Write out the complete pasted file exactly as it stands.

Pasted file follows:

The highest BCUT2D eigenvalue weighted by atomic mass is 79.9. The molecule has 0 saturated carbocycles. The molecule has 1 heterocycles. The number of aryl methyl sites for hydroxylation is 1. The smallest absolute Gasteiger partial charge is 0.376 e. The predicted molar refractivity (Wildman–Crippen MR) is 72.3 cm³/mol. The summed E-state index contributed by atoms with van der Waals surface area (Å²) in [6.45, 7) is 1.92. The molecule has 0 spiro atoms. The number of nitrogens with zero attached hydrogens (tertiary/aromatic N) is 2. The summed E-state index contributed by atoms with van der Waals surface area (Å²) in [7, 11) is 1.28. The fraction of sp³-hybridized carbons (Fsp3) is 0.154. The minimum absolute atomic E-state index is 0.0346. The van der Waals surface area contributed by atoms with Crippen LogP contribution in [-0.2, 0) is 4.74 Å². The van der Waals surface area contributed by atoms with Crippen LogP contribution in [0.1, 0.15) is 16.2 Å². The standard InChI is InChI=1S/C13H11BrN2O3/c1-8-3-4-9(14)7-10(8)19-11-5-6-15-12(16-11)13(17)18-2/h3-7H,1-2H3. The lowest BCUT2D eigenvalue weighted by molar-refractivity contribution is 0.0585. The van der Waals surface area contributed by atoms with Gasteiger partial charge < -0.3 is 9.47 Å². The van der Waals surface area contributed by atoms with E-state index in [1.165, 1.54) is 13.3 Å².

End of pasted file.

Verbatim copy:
The highest BCUT2D eigenvalue weighted by atomic mass is 79.9. The molecule has 0 saturated carbocycles. The molecule has 1 heterocycles. The number of aryl methyl sites for hydroxylation is 1. The smallest absolute Gasteiger partial charge is 0.376 e. The predicted molar refractivity (Wildman–Crippen MR) is 72.3 cm³/mol. The summed E-state index contributed by atoms with van der Waals surface area (Å²) in [6.45, 7) is 1.92. The molecule has 0 spiro atoms. The number of nitrogens with zero attached hydrogens (tertiary/aromatic N) is 2. The summed E-state index contributed by atoms with van der Waals surface area (Å²) in [7, 11) is 1.28. The fraction of sp³-hybridized carbons (Fsp3) is 0.154. The minimum absolute atomic E-state index is 0.0346. The van der Waals surface area contributed by atoms with Crippen LogP contribution in [-0.2, 0) is 4.74 Å². The van der Waals surface area contributed by atoms with Crippen LogP contribution in [0.1, 0.15) is 16.2 Å². The standard InChI is InChI=1S/C13H11BrN2O3/c1-8-3-4-9(14)7-10(8)19-11-5-6-15-12(16-11)13(17)18-2/h3-7H,1-2H3. The lowest BCUT2D eigenvalue weighted by molar-refractivity contribution is 0.0585. The van der Waals surface area contributed by atoms with Gasteiger partial charge < -0.3 is 9.47 Å². The van der Waals surface area contributed by atoms with E-state index in [1.165, 1.54) is 13.3 Å².